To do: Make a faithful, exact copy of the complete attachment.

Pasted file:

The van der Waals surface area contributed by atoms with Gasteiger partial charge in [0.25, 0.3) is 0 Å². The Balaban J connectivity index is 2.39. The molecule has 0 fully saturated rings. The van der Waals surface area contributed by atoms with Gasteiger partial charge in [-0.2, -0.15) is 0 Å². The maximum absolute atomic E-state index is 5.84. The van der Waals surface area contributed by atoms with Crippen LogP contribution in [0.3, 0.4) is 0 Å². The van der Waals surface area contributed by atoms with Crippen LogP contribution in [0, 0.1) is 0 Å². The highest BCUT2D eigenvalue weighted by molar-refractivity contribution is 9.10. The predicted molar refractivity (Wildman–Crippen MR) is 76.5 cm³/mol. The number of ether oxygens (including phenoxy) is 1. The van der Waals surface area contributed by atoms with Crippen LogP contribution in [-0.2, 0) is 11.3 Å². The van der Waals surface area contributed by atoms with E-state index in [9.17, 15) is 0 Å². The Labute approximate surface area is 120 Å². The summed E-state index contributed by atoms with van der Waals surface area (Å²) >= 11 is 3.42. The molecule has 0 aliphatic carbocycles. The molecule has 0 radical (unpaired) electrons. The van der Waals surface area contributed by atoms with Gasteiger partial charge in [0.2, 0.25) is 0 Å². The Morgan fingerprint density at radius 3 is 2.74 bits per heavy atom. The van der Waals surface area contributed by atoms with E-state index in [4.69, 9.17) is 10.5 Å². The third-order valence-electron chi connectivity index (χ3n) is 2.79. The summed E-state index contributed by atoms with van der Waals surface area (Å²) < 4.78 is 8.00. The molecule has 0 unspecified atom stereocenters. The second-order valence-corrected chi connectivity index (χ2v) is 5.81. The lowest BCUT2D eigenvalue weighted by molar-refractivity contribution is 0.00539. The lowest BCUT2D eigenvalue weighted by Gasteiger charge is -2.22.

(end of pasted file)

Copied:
The van der Waals surface area contributed by atoms with Gasteiger partial charge in [0.25, 0.3) is 0 Å². The Balaban J connectivity index is 2.39. The molecule has 0 fully saturated rings. The van der Waals surface area contributed by atoms with Gasteiger partial charge in [-0.2, -0.15) is 0 Å². The maximum absolute atomic E-state index is 5.84. The van der Waals surface area contributed by atoms with Crippen LogP contribution in [0.3, 0.4) is 0 Å². The van der Waals surface area contributed by atoms with Crippen LogP contribution in [0, 0.1) is 0 Å². The highest BCUT2D eigenvalue weighted by molar-refractivity contribution is 9.10. The predicted molar refractivity (Wildman–Crippen MR) is 76.5 cm³/mol. The number of ether oxygens (including phenoxy) is 1. The van der Waals surface area contributed by atoms with Crippen LogP contribution in [-0.2, 0) is 11.3 Å². The van der Waals surface area contributed by atoms with E-state index in [9.17, 15) is 0 Å². The Labute approximate surface area is 120 Å². The summed E-state index contributed by atoms with van der Waals surface area (Å²) >= 11 is 3.42. The molecule has 0 aliphatic carbocycles. The molecule has 0 radical (unpaired) electrons. The van der Waals surface area contributed by atoms with Gasteiger partial charge in [0.2, 0.25) is 0 Å². The Morgan fingerprint density at radius 3 is 2.74 bits per heavy atom. The van der Waals surface area contributed by atoms with E-state index in [4.69, 9.17) is 10.5 Å². The third-order valence-electron chi connectivity index (χ3n) is 2.79. The summed E-state index contributed by atoms with van der Waals surface area (Å²) < 4.78 is 8.00. The molecule has 0 unspecified atom stereocenters. The second-order valence-corrected chi connectivity index (χ2v) is 5.81. The lowest BCUT2D eigenvalue weighted by molar-refractivity contribution is 0.00539. The lowest BCUT2D eigenvalue weighted by Gasteiger charge is -2.22.